1.     If enacted, would the draft Bill provide the necessary legislative foundations for an integrated rail body with franchising powers (Great British Railways), as envisioned in the Plan for Rail?

We believe that the draft Bill would lay the necessary legal foundations to create an integrated rail body (IRB).


However, we have concerns about the way this will be achieved. On page four of the explanatory notes of the Bill, it is stated that it is the government’s ‘intention’ to create this integrated rail body from Network Rail Infrastructure Limited. This has further been confirmed in discussions with senior officials at the Department for Transport and Great British Railways Transition Team. We, like others in the industry, would like to see the creation of a guiding mind but are concerned by the potential creation of a ‘Network Rail 2.0’. We do not want to see the existing issues transferred to this new body, and feel that the IRB should be a fresh start, so have concerns over the transferral of power. Whilst we understand the arguments of the Department — that the transference of powers to Network Rail is the logistically easiest way to move 40,000 staff — we believe that the Transport Select Committee should review this wording to ensure the protection of the philosophy of a guiding mind, which has broad support across the rail industry.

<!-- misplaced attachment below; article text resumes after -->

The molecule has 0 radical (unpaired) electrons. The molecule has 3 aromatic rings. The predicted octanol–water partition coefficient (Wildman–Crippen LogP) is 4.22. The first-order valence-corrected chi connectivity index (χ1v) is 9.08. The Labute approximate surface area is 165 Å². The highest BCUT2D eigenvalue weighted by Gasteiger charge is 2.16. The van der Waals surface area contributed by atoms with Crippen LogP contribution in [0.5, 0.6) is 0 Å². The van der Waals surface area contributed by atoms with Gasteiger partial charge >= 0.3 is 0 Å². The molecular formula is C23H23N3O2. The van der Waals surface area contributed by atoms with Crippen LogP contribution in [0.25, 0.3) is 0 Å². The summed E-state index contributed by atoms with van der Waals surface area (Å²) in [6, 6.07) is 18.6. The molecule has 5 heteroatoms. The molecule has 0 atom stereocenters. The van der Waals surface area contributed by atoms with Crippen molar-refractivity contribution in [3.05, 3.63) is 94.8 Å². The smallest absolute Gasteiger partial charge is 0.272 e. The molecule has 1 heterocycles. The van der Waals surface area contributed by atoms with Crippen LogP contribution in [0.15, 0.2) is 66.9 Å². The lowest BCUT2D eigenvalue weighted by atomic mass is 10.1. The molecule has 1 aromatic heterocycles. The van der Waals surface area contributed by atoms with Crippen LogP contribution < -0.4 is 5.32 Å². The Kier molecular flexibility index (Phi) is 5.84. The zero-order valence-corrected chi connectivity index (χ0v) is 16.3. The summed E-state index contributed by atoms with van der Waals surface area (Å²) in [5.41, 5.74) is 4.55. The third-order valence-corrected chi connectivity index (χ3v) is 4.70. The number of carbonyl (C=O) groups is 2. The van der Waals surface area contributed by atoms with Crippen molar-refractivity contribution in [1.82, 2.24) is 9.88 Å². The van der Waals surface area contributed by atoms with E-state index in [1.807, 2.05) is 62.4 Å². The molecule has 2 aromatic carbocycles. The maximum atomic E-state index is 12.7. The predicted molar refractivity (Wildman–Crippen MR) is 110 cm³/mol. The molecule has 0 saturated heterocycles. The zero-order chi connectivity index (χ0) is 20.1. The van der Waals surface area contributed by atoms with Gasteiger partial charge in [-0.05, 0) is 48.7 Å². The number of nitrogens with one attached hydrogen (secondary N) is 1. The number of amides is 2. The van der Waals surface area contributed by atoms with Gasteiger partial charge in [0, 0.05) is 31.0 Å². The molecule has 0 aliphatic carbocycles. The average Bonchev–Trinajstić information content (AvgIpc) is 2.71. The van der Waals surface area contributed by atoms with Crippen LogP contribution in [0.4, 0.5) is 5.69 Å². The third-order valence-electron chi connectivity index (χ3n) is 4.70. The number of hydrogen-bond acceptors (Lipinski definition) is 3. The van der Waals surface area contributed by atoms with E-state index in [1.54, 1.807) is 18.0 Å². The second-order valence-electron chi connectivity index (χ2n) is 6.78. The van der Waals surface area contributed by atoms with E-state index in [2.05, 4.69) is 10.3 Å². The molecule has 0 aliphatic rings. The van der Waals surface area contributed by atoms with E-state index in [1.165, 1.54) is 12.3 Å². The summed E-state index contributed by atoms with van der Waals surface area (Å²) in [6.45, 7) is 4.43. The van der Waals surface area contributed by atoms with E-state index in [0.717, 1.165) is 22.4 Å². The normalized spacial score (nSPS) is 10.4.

2.     Will the integrated rail body (IRB), as proposed in the draft Bill, achieve the Government’s aim of a ‘guiding mind’, providing: (i) better accountability, (ii) more reliable services, (iii) greater efficiency, and (iv) coordinated growth, across both passenger and freight sectors?

Yes, the phraseology used in the draft Bill includes provisions that should create the conditions for greater accountability, more reliable service, efficiency and growth in the passenger sector.


With regard to passenger services, as we have said prior to the formulation of the Bill, giving a single body oversight over both track and train allows an integrated approach to both service planning and service delivery. The intentions expressed in the Bill, and its explanatory notes, also seek to drive efficiency across the network with an emphasis on coordination. Many schemes to improve services and fares will require decisions that balance short-term expenditure with long-term expected revenue growth. We hope the IRB will be able to optimise resources and reduce costs for the passenger in this way. Ultimately, the IRB should be able to make decisions pertaining to both costs and revenue on the network, with limited reliance on HM Treasury. Whilst we understand the need to not overcomplicate the Bill, this needs an explicit commitment from government.